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I haven't found the answer by googling. I'm wondering because I can't make sense of what I see on my M1 MacBook Air when giving it a heavy load of BOINC jobs when on battery vs. plugged in. Screenshots show macOS assigning the four jobs to the same four cores, regardless of power source; I naively expected a difference. No matter what I try, BOINC runs only on the right four cores, never the left four, even when I give it eight jobs. But what are the MenuMeters left and right, performance or efficiency? Is BOINC doing the choosing?

Battery

Mains

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  • I'm not convinced that the core-allocation is done at the OS level.
    – benwiggy
    Sep 6 at 15:44
  • Where in the screenshots do you see core assignment? What does Activity Monitor show in both cases?
    – nohillside
    Sep 6 at 16:47
  • Core assignments are the eight vertical bars in the MenuMeters display.
    – vonlost
    Sep 6 at 18:15
  • Activity Monitor doesn’t mention cores, shows only the running processes.
    – vonlost
    Sep 6 at 18:21
  • @benwiggy Core-allocation is certainly done by the operating system.
    – jksoegaard
    Sep 6 at 18:33
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In general the developer of the software can choose (or at least strongly indicate to the operating system) which type of core to use. The developer sets a quality-of-service expectation and the operating system generally follows that.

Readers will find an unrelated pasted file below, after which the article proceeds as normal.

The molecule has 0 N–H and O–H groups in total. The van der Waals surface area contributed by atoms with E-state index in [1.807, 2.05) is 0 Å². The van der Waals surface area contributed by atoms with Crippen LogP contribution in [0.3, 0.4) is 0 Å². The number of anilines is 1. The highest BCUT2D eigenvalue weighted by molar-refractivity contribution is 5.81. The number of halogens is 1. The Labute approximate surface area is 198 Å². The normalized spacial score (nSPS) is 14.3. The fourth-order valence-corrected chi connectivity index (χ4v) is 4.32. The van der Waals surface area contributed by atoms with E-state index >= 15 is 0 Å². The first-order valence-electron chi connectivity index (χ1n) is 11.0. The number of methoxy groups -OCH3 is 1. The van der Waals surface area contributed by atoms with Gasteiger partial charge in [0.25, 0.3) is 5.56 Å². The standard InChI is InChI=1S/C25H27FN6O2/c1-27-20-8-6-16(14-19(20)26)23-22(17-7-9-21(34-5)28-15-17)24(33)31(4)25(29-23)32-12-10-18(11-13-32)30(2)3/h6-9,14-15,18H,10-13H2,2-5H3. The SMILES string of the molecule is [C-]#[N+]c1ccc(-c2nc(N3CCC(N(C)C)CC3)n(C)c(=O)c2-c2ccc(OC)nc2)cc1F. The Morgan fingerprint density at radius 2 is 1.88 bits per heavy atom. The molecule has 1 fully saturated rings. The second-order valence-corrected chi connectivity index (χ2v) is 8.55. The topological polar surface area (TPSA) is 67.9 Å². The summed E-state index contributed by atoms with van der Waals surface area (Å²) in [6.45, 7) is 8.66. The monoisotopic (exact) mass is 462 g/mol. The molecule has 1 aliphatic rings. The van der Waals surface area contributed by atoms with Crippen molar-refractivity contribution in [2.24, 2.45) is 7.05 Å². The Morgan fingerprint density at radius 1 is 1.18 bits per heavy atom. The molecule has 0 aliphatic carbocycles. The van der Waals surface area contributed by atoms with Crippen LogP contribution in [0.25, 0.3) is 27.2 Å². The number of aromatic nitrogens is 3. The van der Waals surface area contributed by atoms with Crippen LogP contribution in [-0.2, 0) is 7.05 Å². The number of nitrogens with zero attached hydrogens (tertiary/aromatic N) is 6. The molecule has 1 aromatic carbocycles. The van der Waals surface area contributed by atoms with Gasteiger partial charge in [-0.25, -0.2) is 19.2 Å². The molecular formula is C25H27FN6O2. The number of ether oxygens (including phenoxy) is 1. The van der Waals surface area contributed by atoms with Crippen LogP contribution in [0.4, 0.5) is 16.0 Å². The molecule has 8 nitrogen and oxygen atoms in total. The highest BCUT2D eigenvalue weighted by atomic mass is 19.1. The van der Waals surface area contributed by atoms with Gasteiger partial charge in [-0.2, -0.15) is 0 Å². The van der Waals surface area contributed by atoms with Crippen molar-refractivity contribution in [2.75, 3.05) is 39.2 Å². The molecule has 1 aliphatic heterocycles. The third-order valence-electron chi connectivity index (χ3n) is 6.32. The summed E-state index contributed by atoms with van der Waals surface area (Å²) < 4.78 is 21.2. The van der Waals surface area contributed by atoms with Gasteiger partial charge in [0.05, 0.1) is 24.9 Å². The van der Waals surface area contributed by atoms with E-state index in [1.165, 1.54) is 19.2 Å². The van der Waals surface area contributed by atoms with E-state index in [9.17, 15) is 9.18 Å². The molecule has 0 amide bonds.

In addition to the developer supplied QoS expectation, the operating system monitors the application's workload over a period of time, as well as the whole system's workload over a period of time, and use heuristics to make an overall decision on whether to schedule a specific thread on a P-core (performance) or E-core (energy).

Note that applications and background processes are treated differently in this respect. For example a GUI application could be treated differently whether its window(s) are in the foreground or in the background. For background processes (such as BOINC computation) that doesn't apply.

You can read a relatively non-technical overview of how it works here:

https://developer.apple.com/news/?id=vk3m204o

And a bit more specifics (but still overview information) about the QoS-classes here:

https://developer.apple.com/documentation/apple-silicon/tuning-your-code-s-performance-for-apple-silicon

Note that it is actually often possible for you as the user to override the QoS-class set by the developer. Get the PID (process ID) of the BOINC job you want to affect (using for example Activity Monitor) - and then use the taskpolicy command to set a new quality-of-service class.

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By the load set by you.

The more programs or more likely an algorithm that looks at the processor loading based on the activities in progress which brings in more or fewer cores as needed to meet a given performance rating.

Most processors will max out when provided with mains power and are throttled when on battery for a longer life.

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  • Is that generically, or MacOS M1-specific? My M1 has four + four cores. MenuMeters shows the eight cores as individual vertical bars. I run four processes of BOINC at 100%. Plugged into mains, the rightmost four bars are filled. On battery the rightmost four bars are also filled. I don't know if the rightmost are performance or efficiency cores (anyone know MenuMeters source code?). Perhaps BOINC tells MacOS to always use only one kind of processor.
    – vonlost
    Sep 6 at 5:27
  • @vonlost Why would MenuMeters publicly publish their source code?
    – Solar Mike
    Sep 6 at 6:47
  • MenuMeters is open source, but I haven't looked at it. member.ipmu.jp/yuji.tachikawa/MenuMetersElCapitan
    – vonlost
    Sep 6 at 13:54

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